Badgers are nocturnal, powerful, social animals.
They live much of their lives below ground in family groups, and, sadly, the only time many people see them is as carcases on the roads, victims of today's high-speed and increasingly busy traffic.
Anyone lucky enough to watch them in the wild as they emerge, groom, feed and interact will understand why these iconic animals hold such a place in the nation's affections.
Badgers are supreme diggers, and it seems likely that their name is derived from the French for digger-becheur. Typically in the wild they live for five to seven years, though exceptionally some survive until they reach 12 or 13, even more. Females are called sows, males are boars and the young are cubs.
Body weight of adult badgers varies with the season, the area in which they live, the amount of food available and their age. They are at their heaviest in late autumn as they fatten up for winter. They then feed less, spend more time inactive underground and their weight falls away. Sows are at their lightest after giving birth.
Research at Woodchester Park, in Gloucestershire, where badgers have been studied since the seventies, showed that typically, boars weigh around 1kg more than sows throughout the year, averaging around 9.3kg compared to sows at a touch over 8kg.
Woodchester has one of the highest known badger densities anywhere, so competition for food is keen, which explains why badgers in Somerset, for example, where there is less competition, tend to be considerably heavier, boars averaging 11.6 kg and sows just over 10 kg. Some of the heaviest British badgers recorded have reached weights of 23-27 kg.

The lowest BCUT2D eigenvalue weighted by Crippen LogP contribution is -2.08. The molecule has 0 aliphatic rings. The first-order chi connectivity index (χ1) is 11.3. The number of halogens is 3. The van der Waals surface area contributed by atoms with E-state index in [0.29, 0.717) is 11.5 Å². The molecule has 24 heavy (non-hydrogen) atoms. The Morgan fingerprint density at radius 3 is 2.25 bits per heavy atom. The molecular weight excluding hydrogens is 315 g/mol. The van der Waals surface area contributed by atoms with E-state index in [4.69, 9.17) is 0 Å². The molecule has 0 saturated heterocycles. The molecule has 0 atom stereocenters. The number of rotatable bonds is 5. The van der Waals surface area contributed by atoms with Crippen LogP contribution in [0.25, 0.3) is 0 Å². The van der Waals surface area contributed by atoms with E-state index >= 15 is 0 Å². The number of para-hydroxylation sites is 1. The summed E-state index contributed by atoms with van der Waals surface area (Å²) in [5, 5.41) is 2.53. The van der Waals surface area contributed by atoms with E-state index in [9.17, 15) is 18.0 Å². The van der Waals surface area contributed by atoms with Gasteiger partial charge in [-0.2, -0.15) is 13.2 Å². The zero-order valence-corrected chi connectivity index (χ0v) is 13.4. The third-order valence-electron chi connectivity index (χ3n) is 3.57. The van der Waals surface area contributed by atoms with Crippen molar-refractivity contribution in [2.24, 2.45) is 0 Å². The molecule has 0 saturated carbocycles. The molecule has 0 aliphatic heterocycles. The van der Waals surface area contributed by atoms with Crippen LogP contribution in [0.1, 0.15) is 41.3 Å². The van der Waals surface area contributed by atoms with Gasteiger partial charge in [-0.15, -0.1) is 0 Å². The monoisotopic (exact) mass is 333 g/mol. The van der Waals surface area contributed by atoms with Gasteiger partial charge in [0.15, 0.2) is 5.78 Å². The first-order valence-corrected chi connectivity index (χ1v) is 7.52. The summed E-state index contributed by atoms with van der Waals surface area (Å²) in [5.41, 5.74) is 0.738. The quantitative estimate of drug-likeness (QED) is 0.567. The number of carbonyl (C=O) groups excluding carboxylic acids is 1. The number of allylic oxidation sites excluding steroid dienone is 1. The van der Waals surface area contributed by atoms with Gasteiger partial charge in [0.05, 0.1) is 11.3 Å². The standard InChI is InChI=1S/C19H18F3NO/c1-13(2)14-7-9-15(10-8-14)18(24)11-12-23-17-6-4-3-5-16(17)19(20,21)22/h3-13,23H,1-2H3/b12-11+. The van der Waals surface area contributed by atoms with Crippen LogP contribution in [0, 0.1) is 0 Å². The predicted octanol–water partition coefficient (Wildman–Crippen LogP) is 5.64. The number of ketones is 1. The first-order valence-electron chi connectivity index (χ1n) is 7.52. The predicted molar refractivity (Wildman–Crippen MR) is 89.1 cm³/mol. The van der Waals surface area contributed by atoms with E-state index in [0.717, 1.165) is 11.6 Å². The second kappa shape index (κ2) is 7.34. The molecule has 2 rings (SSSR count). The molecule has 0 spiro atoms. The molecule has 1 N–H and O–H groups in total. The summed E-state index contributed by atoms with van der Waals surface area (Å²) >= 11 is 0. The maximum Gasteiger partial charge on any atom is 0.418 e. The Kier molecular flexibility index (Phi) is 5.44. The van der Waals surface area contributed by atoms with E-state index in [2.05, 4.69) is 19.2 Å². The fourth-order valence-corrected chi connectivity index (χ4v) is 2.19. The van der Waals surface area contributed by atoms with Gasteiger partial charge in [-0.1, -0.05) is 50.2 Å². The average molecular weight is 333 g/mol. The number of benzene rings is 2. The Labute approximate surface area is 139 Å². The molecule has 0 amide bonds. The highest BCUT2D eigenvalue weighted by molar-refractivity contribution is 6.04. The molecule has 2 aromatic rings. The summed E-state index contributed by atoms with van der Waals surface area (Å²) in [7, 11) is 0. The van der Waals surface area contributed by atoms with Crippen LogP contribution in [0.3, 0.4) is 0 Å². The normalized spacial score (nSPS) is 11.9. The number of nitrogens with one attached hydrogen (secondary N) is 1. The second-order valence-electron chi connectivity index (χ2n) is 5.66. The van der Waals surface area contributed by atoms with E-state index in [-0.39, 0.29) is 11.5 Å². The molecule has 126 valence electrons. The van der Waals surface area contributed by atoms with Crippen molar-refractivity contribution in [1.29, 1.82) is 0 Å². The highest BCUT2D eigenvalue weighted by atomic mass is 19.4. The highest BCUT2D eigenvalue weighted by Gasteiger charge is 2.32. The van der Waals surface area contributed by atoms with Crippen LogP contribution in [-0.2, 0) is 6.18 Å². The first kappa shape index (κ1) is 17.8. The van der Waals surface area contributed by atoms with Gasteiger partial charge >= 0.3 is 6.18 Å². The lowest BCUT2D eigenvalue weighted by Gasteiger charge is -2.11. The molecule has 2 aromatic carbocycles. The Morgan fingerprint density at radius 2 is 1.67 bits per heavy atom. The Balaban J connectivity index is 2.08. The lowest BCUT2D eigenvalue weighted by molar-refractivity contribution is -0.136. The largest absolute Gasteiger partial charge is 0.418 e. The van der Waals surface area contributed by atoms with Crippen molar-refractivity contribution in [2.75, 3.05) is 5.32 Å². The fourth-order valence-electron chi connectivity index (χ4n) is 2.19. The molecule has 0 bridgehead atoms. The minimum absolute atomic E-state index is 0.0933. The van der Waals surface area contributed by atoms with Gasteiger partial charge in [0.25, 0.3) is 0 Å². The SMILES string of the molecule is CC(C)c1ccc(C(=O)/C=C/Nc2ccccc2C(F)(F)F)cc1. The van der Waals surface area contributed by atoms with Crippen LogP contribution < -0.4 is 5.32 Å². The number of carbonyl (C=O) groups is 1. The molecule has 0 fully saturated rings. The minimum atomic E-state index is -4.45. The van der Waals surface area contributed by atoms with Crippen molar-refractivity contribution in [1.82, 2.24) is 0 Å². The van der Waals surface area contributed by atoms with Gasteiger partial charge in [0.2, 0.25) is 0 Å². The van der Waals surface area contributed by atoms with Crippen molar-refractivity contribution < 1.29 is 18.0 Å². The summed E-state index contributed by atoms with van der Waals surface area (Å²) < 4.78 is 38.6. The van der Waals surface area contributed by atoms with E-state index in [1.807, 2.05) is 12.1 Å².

Other than the genitalia, normally visible only when badgers sit up to scratch or lie back, there are no obvious, utterly reliable visual differences between the sexes, though boars tend to be heavier built, have a broader head, the nose may seem blunter when viewed from the side and the tail is often thinner and whiter. When a sow is heavily lactating her glands can often be seen, however, many experienced badger watchers admit that they have often failed to correctly identify boars from sows. It is usually not until a "boar" starts to suckle cubs in full view that "he" becomes "she".
How many badgers are there? Based on the most recent national survey of badger setts, carried out in 1997, which assumed an average of six to each main (breeding) sett, the UK's badger population is put at around 300,000. Defra is shortly to produce a report with updated estimates. Claims of an explosion in badger numbers can be discounted.
...Excerpt and images taken from the Badger Trust official website